SIP vs. IMS: What's the difference?

 


SIP is a just one protocol.  IMS is a whole architecture that describes how a set of components (PCCF, HSS, etc.) can be assembled together to provide scalable services.  IMS specifies a set of interfaces (protocols) between these components.  Only two of these interfaces (Gm & Mw) are based on SIP.  The following points apply to these two interfaces.

IMS/SIP provides Quality of Service for voice and video calls.  This is important to the carriers because they want to control the QoS to their subscribers: it should be just right, not too good and not too bad. The QoS parameters in IMS/SDP are interpreted by the carrier and are used to select appropriate bearer (wireless channel) qualities (like bandwidth, error rates, latency, etc.). 

Several 3GPP sponsored SIP extensions that were authored by 3GPP and shoved through the IETF to result in RFCs.  These extensions are required by carriers to provide reasonable commercial service. Examples:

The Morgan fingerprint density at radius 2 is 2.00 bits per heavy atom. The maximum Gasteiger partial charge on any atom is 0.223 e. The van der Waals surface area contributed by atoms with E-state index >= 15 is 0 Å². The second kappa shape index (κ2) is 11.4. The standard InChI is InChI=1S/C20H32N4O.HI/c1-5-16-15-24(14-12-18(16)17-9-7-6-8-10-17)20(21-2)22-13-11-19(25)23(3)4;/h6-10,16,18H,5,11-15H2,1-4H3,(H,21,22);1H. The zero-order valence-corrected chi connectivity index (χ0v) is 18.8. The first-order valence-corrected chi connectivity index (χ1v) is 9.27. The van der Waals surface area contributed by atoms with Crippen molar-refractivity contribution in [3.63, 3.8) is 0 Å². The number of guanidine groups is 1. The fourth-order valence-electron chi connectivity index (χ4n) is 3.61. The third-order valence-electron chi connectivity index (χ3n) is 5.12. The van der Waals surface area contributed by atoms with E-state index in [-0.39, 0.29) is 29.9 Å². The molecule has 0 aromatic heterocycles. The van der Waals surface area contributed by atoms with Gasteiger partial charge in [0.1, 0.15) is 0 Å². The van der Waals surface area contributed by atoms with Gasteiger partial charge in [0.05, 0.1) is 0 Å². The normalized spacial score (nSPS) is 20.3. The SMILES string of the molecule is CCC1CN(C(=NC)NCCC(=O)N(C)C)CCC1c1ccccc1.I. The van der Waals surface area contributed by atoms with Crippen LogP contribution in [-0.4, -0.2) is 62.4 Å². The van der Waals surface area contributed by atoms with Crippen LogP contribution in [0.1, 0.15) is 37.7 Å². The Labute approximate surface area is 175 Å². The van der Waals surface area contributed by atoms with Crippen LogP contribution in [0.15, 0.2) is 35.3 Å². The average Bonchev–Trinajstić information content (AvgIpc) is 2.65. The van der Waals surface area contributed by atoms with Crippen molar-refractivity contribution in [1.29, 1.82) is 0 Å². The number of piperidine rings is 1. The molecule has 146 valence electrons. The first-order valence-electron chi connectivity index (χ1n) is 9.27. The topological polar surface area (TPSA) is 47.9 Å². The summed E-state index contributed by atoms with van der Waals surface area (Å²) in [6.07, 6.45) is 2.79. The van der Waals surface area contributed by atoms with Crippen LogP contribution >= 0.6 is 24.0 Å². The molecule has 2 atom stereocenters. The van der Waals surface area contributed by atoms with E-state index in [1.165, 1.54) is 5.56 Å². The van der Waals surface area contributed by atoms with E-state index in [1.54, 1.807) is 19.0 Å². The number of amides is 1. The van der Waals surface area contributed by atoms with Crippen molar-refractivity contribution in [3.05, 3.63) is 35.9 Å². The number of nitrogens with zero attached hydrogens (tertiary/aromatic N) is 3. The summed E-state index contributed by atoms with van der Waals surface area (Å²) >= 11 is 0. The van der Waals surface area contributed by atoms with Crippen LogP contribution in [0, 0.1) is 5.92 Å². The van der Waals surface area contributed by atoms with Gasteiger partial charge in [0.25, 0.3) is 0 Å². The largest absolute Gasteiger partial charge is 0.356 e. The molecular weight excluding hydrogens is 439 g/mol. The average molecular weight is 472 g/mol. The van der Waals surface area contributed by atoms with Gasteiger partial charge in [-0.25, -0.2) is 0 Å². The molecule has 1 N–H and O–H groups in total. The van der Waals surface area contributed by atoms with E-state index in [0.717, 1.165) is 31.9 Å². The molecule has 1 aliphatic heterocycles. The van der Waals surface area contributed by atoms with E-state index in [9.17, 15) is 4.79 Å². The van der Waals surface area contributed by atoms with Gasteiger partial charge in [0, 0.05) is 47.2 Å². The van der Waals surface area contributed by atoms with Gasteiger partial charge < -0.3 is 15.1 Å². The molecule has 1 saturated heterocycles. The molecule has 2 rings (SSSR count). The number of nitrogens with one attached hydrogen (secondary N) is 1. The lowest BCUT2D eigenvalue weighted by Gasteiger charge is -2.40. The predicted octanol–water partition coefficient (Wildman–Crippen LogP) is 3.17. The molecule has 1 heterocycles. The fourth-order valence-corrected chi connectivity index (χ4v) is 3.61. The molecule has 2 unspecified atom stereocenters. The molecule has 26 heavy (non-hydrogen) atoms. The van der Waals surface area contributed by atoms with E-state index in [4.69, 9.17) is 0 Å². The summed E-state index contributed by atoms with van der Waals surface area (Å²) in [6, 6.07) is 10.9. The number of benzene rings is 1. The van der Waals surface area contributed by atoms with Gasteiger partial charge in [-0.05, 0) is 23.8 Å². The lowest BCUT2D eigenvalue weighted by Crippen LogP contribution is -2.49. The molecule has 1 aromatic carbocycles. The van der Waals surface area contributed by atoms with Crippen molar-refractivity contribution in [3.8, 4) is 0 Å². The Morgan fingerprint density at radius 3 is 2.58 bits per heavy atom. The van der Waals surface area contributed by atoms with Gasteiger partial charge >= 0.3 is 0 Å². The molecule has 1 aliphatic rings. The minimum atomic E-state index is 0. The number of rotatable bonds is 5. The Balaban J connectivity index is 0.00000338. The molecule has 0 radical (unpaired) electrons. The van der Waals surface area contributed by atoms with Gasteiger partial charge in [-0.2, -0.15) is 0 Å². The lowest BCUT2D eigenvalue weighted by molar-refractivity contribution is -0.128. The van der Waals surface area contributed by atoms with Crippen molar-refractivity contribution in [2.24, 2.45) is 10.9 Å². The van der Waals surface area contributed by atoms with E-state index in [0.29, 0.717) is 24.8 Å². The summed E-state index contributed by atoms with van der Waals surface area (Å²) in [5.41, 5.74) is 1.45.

• SigComp: header compression to reduce signaling overhead

  • Private Headers, to convey additional information between IMS components.

  • Service-route, to control the route of SIP requests

IMS adds Presence services, using the new SUBSCRIBE & NOTIFY methods.

IMS adds Privacy & Encryption support for SIP headers.

IMS uses SIP to support applications, like getting decent YouTube on your phone. The intent is to provide a QoS for application communications.  

IMS is a standard within the telecommunications world.  Carriers who build service networks buy components from telecommunications vendors.  When they purchase components, carriers usually issue RFPs that specify parts of the IMS standards as requirements.  Vendors build products that comply with the requirements.

For competitive reasons, one carrier’s implementation of IMS may not be identical to that of another.  They may interoperate, but only to the extent that a carrier feels is necessary for their own success.

In conclusion, IMS is a ‘Carrier Supported Internal Standard”.  SIP is an “Open Standard” and is too open to be well supported by carriers.  On a carrier provided mobile handset, the native phone service would use IMS for the reasons listed above.  A Third Party provided voice application may use SIP or something else.  It is unlikely that a carrier would willingly open up full access to its IMS services to arbitrary Third Party developed applications.  If I were the carrier, unless there was an FCC requirement, I wouldn’t either.  The risks are just not worth it.